With his international experience I asked Will about varieties he has worked with elsewhere in the world. He pointed to working with Riesling vines planted on heavy granite and the Xarello vines of Catalonia as highlights of his career but it is when he talks about Pinglestone Estate and the future of Louis Pommery England that he is the most animated “From one of the blocks of vines I can see the football pitch I played on when I was growing up. Where else in the world could I say that,” said Will. His enthusiasm is infectious and I am already looking forward to my next visit once the winery is up and running.

It seems that working within the group has enabled everyone to adopt better practices and learn from each other in a continuous cycle of improvement. The vineyard has regular monthly visits from Baptiste Chazeaud, project manager for vines and wines at Vranken Pommery and during blending trials Will works closely with Vranken Pommery Chef de Cave Clémont Pierlol. There has been much interest in how the project has translated to a reality and both Will and James have found positivity from all who have been involved. Other producers in the area have also reacted positively to Louis Pommery England and both Will and James speak about the warmth of the wine community.

James Bowerman has worked in the English wine industry for two decades spending a significant amount of his career in the vineyards of Hampshire. It was this local expertise that led to his inclusion in the project right from the beginning. “We looked at many different sites but when we saw this land which was in arable production at the time we knew instantly that it was right, the chalk was visibly sparkling,” said James. “When we were looking at sites there were two members of the team from France and myself all trying not to show that we were from Louis Pommery which was very difficult,” he added with a smile.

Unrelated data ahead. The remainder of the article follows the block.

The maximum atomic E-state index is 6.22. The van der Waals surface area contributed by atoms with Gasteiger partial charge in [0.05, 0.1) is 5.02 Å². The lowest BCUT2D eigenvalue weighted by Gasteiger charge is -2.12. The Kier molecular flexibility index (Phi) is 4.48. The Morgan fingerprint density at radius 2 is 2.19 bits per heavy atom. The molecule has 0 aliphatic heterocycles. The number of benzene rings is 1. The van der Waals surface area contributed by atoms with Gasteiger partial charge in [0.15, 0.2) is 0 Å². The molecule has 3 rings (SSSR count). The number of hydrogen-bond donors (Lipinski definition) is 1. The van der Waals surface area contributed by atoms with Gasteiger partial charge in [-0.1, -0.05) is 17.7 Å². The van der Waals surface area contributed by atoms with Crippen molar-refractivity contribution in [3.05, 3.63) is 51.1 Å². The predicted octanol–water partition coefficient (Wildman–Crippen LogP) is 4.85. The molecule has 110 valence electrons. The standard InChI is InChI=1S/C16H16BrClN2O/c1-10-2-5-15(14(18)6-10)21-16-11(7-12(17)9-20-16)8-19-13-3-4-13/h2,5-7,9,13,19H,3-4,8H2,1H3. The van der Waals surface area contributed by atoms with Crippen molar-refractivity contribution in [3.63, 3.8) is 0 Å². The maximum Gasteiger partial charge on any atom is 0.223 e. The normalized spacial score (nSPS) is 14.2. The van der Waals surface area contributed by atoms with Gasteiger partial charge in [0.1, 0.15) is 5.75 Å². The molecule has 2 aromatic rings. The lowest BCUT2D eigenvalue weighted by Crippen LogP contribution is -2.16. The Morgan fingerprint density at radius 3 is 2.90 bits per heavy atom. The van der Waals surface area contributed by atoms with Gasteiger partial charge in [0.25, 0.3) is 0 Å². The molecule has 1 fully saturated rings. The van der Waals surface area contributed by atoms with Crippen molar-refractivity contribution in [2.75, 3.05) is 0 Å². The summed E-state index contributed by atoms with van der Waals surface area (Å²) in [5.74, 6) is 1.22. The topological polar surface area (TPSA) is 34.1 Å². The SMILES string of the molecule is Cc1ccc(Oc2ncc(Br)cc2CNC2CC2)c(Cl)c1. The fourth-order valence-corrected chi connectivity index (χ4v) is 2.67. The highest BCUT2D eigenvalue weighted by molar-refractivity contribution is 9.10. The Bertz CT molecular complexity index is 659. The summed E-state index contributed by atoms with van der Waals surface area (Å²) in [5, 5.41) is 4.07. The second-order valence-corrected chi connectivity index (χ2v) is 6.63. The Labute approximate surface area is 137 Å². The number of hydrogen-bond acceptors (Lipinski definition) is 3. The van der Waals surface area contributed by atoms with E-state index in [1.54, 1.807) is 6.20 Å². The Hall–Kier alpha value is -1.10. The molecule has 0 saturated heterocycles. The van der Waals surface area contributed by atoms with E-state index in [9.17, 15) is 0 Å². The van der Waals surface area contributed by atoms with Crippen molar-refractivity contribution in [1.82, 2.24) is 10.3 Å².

The chalk sits at 15cm to 25 cm below the topsoil across the site. To further reflect the geology the vines have been planted in very small blocks. These blocks range in size from 0.7 of a hectare to 2.5 hectares allowing differing techniques to be applied at a level that is astoundingly precise. James likened the effect to “a palette of paints and at harvest you want as many colours as possible.”

It is obvious that although having the title of head winemaker Will also loves being in the vineyard. Working in the vineyard has helped Will to get to know the different nuances of the planted blocks. As an example of how this knowledge has benefitted the wines he lists Fork Road Block 20 as a premium block of Chardonnay and also notes that Alresford Hill Block 11 is a good example of how Pinot Meunier works differently in Hampshire than it would in France. “Here the Pinot Meunier has depth and complexity with blackcurrant notes,” he explained.

Pointing to the exciting future ahead for this vineyard Will also mentioned that 2023 had produced some outstanding Pinot Gris. Pinglestone Estate has a measured approach to producing wine and Will explained that there will be a prestige cuvée but that this will only be attempted once they are sure which blocks are consistently producing fruit of the desired quality.

Out in the vineyard Red Kites circle overhead and the sight of these glorious birds of prey led to a discussion about the balance of predators and pests. A complex eco system is being encouraged at Pinglestone so the bird population is actively being encouraged but only so that it is in balance with the insect population. “Hedges and ancient woodland provide a natural reservoir of wildlife and we have 17 wildlife boxes on site,” said James. The attitude here is that a pest is only a pest if there is no natural predator to keep it in balance.